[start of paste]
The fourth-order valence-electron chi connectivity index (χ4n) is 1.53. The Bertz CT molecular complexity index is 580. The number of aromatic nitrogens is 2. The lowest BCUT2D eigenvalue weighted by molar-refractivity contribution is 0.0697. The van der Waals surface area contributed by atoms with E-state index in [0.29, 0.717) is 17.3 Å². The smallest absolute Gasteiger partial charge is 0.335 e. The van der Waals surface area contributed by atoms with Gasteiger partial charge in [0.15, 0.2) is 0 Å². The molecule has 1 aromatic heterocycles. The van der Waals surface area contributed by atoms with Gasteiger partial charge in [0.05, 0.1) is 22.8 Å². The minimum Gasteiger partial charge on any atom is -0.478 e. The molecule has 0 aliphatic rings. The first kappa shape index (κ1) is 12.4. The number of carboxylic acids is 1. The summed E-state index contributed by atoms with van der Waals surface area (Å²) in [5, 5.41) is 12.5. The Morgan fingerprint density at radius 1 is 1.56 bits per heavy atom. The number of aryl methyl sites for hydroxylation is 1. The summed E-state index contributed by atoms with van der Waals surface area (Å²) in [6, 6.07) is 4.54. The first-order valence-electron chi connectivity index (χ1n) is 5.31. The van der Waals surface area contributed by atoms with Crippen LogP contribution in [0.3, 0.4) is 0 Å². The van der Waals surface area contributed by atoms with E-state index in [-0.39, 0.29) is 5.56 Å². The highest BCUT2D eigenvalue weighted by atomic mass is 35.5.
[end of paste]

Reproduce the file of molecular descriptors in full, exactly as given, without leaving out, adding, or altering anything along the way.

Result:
The fourth-order valence-electron chi connectivity index (χ4n) is 1.53. The Bertz CT molecular complexity index is 580. The number of aromatic nitrogens is 2. The lowest BCUT2D eigenvalue weighted by molar-refractivity contribution is 0.0697. The van der Waals surface area contributed by atoms with E-state index in [0.29, 0.717) is 17.3 Å². The smallest absolute Gasteiger partial charge is 0.335 e. The van der Waals surface area contributed by atoms with Gasteiger partial charge in [0.15, 0.2) is 0 Å². The molecule has 1 aromatic heterocycles. The van der Waals surface area contributed by atoms with Gasteiger partial charge in [0.05, 0.1) is 22.8 Å². The minimum Gasteiger partial charge on any atom is -0.478 e. The molecule has 0 aliphatic rings. The first kappa shape index (κ1) is 12.4. The number of carboxylic acids is 1. The summed E-state index contributed by atoms with van der Waals surface area (Å²) in [5, 5.41) is 12.5. The Morgan fingerprint density at radius 1 is 1.56 bits per heavy atom. The number of aryl methyl sites for hydroxylation is 1. The summed E-state index contributed by atoms with van der Waals surface area (Å²) in [6, 6.07) is 4.54. The first-order valence-electron chi connectivity index (χ1n) is 5.31. The van der Waals surface area contributed by atoms with Crippen LogP contribution in [0.3, 0.4) is 0 Å². The van der Waals surface area contributed by atoms with E-state index in [-0.39, 0.29) is 5.56 Å². The highest BCUT2D eigenvalue weighted by atomic mass is 35.5.